Researchers are working on handheld devices that can signal the presence of SARS-CoV-2 in the air.
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Miniaturized laboratory equipment is making it easier to identify airborne pathogens in the field, but there's still work ahead to be able to instantly determine if a room is safe or contaminated.
New Chrysaora from the coast of South Africa.
Global long-term data simply doesn't exist for jellyfish, so scientists struggle to predict, track and mitigate their potential effects.
The polymerase chain reaction, or PCR, is used to copy strands of DNA.
COVID-19 tests rely on a process developed at a biotech company co-founded by a Canadian. Canada’s current testing expertise needs to be channelled to prepare for the next wave, and the next pandemic.
Rosalind Franklin at age 25.
Elliott & Fry/© National Portrait Gallery, London
Franklin was born a century ago, and her X-ray crystallography work crucially contributed to determining the structure of DNA.
The neighbourhood a child grows up in may influence their health for years to come by changing the activity of their genes.
Sergey Bezgodov/ Shutterstock
This decades-long study found that living in poorer communities changes how genes are regulated.
Specimens like these at Dublin’s Natural History Museum contain valuable information about the evolution of pathogens and host organisms.
Genetic information that could help finger the next infectious threat is stored in museums around the world.
A coronavirus vaccine is coming, but when?
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Vaccine development is usually a long process. The coronavirus pandemic is forcing researchers to innovate and test potential vaccines faster than ever before.
If we are not careful, the coronavirus pandemic could lead to a rise in xenophobic attitudes.
It seems as though every other day we're told a cure has been found for coronavirus. This is not strictly true – but there are some therapeutic options showing promise.
There are many ways to make a vaccine. In a time of crisis, the more paths towards success the better.
Adriana Duduleanu / EyeEm via Getty Images
Under pressure to develop a coronavirus vaccine, researchers have turned to protein synthesis, genetics and hybrid viruses. It is likely a mix of these approaches will be used to fight the coronavirus.
The origin of the Covid-19 virus is still unclear: a cave, the forest…
The SARS-CoV-2 virus responsible for the COVID-19 pandemic is undergoing extensive genetic analysis around the world to understand its origin and evolution.
It might protect thousands of people.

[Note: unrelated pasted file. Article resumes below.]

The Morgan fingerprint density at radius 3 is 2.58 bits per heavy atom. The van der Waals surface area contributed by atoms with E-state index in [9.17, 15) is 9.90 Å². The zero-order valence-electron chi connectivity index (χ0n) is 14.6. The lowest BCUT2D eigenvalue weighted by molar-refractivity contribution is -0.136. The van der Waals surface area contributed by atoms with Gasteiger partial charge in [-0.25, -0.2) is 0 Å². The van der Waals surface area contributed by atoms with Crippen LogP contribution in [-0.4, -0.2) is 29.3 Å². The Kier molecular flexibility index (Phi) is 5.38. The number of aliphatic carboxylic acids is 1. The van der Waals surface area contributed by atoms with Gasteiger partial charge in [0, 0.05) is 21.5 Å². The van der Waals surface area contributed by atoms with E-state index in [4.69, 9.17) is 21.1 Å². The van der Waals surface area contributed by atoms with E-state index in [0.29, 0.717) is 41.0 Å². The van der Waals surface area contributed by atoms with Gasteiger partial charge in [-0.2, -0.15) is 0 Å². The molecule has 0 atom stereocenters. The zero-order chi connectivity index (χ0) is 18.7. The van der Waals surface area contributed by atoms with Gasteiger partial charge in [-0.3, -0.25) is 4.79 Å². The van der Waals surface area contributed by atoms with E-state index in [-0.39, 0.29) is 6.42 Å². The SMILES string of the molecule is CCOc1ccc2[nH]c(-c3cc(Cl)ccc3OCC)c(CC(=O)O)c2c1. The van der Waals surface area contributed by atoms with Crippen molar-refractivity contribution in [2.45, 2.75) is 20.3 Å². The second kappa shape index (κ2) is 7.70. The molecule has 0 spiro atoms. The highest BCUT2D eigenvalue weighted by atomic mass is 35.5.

The U.S. has been scrambling to get testing for the coronavirus up to speed.
AP Photo/Francois Mori
A molecular biologist explains who should get tested, how the tests work and what the US government is doing to make tests available during a rapidly changing crisis.
Hypacrosaurus skeleton at the Royal Tyrrell Museum, Alberta.
Scientists claim to have found DNA in fossilised dinosaur cartilage.
Almost every genetic database shares information with the pharmaceutical industry but it wasn’t until law enforcement started using the databases that consumers took note.
Privacy concerns that emerged since law enforcement started mining the databases have put such a serious dent in the business that both Ancestry.com and 23andMe have reduced employees significantly.
Epigenetic clocks are a fascinating new technology, but some potential applications are controversial.
Pediatric epigenetic clocks have the potential to accurately assess biological age. However, possible applications in law enforcement and immigration raise ethical issues.
Early proponents of genome sequencing made misleading predictions about its potential in medicine.
Genome sequencing technologies have transformed biological research in many ways, but have had a much smaller effect on the treatment of common diseases.
No one knows exactly how AI-based DNA analysis software works, so it can't be scrutinised in court.
Mosses are among the closest living relatives to Earth’s first land plants.
New research has pinpointed the genetic boost behind one of the biggest transformations of life on Earth.
Direct-to-consumer genetic tests are not an accurate source of health information. Users should also consider the future privacy implications of sharing their genetic data.
DNA testing kits will be a popular gift this holiday season. Before mailing off your saliva, it’s important to understand what these kits can and cannot tell us.